– Autumn/Winter 2002

Small Gestures in Specific Places: Communication and Topography

Nikos Papastergiadis

I do not want to express myself anymore, as an artist I want to connect myself with other people.
- Alicia Framis1

...what we suffer from these days is an excess of domesticity and a nostalgia for mobility.
- Guillermo Santamarina2

As a writer I am primarily concerned with the way art participates in a field of understanding and communicates with the world. I don't confine my discussion to calculating either the aesthetic value or political objectives of art but, rather, I seek to grasp the sense of place that is created as art stimulates sensations and engages relations with other people. In contemporary art practice the place for art has been dispersed and de-centred. An integral part of the practice of many contemporary artists is the specific act of placing. It is these trajectories and topographies of art in everyday life that drives my thinking. However, these topographies are surrounded by pitfalls. Engagements with the everyday and the writing of art can be compared to Elias Canetti's analogy of the interpretation of a dream to a birdcage with the door slightly ajar. You awaken from a dream but what happened? The bird has gone. While writing the story of art cannot trace the function of the feather in flight, it must suggest another trajectory. Writing does not aim to return to the imperious originality of the artwork, but to replicate the experience of the origin in the working through of ideas.

In Greek, there

  1. Quoted by Isobel Carlos in 'Non-Style and Self Refentiality', Lecture at the Art Gallery of NSW, Sydney Biennale, 2002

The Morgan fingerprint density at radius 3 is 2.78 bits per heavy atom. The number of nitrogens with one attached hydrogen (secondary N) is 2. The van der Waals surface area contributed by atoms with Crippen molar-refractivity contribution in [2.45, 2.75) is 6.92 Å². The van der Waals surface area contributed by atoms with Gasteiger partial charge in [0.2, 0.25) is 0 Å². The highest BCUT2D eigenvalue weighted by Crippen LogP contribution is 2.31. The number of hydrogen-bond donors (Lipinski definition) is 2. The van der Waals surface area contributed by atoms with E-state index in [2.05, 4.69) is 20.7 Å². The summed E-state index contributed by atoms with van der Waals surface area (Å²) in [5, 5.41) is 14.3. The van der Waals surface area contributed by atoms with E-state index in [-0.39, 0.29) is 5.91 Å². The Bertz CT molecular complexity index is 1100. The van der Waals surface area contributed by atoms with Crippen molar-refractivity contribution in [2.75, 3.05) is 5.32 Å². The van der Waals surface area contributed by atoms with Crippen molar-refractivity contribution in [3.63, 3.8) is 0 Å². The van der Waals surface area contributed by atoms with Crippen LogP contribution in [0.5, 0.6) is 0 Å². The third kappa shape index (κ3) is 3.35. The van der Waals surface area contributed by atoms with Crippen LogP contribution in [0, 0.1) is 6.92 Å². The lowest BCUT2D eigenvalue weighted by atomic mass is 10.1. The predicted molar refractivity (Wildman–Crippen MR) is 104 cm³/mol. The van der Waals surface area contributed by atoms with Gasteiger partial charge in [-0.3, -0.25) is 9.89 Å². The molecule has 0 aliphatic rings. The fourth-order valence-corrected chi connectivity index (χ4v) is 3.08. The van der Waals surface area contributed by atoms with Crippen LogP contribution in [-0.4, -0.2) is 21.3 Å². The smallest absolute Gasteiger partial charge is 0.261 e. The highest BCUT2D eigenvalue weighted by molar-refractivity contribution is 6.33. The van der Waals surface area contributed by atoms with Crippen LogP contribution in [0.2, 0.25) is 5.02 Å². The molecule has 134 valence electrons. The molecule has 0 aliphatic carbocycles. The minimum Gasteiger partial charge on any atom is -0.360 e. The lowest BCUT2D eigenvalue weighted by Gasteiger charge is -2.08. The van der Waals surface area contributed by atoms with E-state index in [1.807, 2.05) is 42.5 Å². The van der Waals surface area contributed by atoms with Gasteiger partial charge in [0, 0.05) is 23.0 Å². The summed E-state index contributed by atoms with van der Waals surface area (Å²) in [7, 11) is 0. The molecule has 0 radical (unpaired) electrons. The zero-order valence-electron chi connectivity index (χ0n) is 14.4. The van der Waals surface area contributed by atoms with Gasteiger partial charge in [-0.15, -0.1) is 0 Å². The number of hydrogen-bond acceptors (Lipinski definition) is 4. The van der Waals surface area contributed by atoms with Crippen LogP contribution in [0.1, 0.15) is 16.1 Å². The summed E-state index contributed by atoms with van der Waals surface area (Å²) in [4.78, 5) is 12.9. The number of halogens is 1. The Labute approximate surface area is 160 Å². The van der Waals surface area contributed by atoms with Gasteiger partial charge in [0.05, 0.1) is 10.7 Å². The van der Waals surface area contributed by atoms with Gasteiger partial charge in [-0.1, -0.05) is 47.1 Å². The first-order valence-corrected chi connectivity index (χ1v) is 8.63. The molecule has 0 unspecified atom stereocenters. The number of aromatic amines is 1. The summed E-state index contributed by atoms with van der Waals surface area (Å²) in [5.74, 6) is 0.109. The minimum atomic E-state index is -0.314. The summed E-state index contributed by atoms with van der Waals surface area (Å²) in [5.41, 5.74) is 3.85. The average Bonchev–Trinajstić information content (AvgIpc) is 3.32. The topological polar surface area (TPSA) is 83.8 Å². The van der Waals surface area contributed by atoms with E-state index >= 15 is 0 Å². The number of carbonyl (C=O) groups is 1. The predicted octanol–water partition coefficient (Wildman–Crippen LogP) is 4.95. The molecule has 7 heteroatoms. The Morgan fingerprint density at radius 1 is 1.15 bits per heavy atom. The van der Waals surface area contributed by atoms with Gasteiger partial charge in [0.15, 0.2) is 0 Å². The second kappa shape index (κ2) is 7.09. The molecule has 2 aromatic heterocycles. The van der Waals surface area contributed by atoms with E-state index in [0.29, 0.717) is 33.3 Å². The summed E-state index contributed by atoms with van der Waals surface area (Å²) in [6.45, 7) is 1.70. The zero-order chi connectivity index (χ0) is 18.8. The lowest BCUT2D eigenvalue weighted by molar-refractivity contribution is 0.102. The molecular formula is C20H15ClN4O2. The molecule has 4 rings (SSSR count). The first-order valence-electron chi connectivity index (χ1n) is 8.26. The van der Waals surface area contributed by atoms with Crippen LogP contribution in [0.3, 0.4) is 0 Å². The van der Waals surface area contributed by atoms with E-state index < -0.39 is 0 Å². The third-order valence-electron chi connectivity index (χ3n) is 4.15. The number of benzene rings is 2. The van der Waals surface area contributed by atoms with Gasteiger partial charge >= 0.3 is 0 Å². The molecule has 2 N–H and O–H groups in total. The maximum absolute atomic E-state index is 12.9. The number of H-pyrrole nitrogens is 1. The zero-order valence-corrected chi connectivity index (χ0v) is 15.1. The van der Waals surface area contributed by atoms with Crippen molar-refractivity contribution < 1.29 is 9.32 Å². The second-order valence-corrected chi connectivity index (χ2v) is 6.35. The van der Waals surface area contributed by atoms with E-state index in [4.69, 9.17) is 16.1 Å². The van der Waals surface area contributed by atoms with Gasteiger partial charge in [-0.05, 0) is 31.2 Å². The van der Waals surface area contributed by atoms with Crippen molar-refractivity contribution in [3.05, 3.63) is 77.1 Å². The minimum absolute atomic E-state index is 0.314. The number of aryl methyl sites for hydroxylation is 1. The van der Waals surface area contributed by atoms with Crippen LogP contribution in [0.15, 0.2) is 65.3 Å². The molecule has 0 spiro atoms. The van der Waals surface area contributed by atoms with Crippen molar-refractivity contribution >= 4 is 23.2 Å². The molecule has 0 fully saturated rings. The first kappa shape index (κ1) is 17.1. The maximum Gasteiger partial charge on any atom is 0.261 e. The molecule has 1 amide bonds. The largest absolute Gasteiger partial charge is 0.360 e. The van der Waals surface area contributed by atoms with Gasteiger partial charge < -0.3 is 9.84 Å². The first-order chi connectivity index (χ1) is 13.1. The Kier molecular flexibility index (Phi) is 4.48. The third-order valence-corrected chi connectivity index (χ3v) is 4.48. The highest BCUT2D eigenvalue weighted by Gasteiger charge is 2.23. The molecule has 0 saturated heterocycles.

2. Guillermo Santamarina, 'Recodifying a Non-existant Field', in Jean Fisher (ed.), Global Visions, London: Kala Press, 1994, p.23

  3. Irit Rogoff, Terra Infirma: Geography's Visual Geography, London: Routledge, 2000, p.10

  4. Quoted in Giorgio Agamben, 'Aby Warburg and the Nameless Science', Potentialities, Stanford University Press, 1999, pp.91-92

  5. Walter Benjamin, One Way Street, London: Verso, 1985

  6. Rupert Sheldrake, 'The Rebirth of Nature', Pavel Buchler and Nikos Papastergiadis (eds.), Random Access, London: Rivers Oram Press, 1996, p.115

  7. Rupert Sheldrake, Dogs That Know When Their Owners Are Coming Home, London: Arrow, 2000

  8. Hal Foster, 'The artist as ethnographer', in J. Fisher, op. cit.

  9. Nestor García Canclini, Hybrid Cultures, Minneapolis: University of Minnesota Press, 1995

  10. For a more extensive examination of the debates on translation see my book: Nikos Papastergiadis, The Turbulence of Migration, Cambridge: Polity Press, 2000

  11. Erika Tan, Pidgin: Interrupted Transmission, London: Film and Video Umbrella, 2002

  12. Mark Wilson (ed.), If I Ruled the World (exh. cat.), Glasgow: Centre for Contemporary Art, 2000. The exhibition 'If I Ruled the World' was curated by Bryndis Snaebjornsdottir and Ross Sinclair at the Living Art Museum, Reykjavik and McLlelan Galleries, Glasgow, 2000.

  13. Paul Carter, Material Thinking: Local Invention and Creative Culture, London: Continuum, London (forthcoming)